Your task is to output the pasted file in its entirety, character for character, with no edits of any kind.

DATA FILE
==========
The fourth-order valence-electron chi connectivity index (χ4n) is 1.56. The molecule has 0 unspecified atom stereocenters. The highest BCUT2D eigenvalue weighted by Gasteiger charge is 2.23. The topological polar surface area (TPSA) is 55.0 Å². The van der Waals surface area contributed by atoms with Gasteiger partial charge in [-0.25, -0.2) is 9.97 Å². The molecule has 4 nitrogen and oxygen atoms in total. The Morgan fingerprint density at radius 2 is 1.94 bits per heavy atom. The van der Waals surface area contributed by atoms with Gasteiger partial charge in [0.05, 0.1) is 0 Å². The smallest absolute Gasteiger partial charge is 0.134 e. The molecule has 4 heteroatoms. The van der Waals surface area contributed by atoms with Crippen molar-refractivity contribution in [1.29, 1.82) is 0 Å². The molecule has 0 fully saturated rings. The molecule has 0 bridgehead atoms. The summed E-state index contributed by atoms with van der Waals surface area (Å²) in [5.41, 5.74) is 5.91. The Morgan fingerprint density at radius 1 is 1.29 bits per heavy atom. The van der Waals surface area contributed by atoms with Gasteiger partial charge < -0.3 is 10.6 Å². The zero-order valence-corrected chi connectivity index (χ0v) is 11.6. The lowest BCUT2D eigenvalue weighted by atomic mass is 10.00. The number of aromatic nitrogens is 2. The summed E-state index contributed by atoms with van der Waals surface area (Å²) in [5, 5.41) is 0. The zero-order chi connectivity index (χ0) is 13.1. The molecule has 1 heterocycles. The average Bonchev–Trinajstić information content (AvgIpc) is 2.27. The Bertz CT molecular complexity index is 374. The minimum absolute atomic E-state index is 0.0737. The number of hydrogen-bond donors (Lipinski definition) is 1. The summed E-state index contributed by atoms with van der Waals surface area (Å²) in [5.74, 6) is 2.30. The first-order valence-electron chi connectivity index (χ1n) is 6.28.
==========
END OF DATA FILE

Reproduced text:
The fourth-order valence-electron chi connectivity index (χ4n) is 1.56. The molecule has 0 unspecified atom stereocenters. The highest BCUT2D eigenvalue weighted by Gasteiger charge is 2.23. The topological polar surface area (TPSA) is 55.0 Å². The van der Waals surface area contributed by atoms with Gasteiger partial charge in [-0.25, -0.2) is 9.97 Å². The molecule has 4 nitrogen and oxygen atoms in total. The Morgan fingerprint density at radius 2 is 1.94 bits per heavy atom. The van der Waals surface area contributed by atoms with Gasteiger partial charge in [0.05, 0.1) is 0 Å². The smallest absolute Gasteiger partial charge is 0.134 e. The molecule has 4 heteroatoms. The van der Waals surface area contributed by atoms with Crippen molar-refractivity contribution in [1.29, 1.82) is 0 Å². The molecule has 0 fully saturated rings. The molecule has 0 bridgehead atoms. The summed E-state index contributed by atoms with van der Waals surface area (Å²) in [5.41, 5.74) is 5.91. The Morgan fingerprint density at radius 1 is 1.29 bits per heavy atom. The van der Waals surface area contributed by atoms with Gasteiger partial charge < -0.3 is 10.6 Å². The zero-order valence-corrected chi connectivity index (χ0v) is 11.6. The lowest BCUT2D eigenvalue weighted by atomic mass is 10.00. The number of aromatic nitrogens is 2. The summed E-state index contributed by atoms with van der Waals surface area (Å²) in [5, 5.41) is 0. The zero-order chi connectivity index (χ0) is 13.1. The molecule has 1 heterocycles. The average Bonchev–Trinajstić information content (AvgIpc) is 2.27. The Bertz CT molecular complexity index is 374. The minimum absolute atomic E-state index is 0.0737. The number of hydrogen-bond donors (Lipinski definition) is 1. The summed E-state index contributed by atoms with van der Waals surface area (Å²) in [5.74, 6) is 2.30. The first-order valence-electron chi connectivity index (χ1n) is 6.28.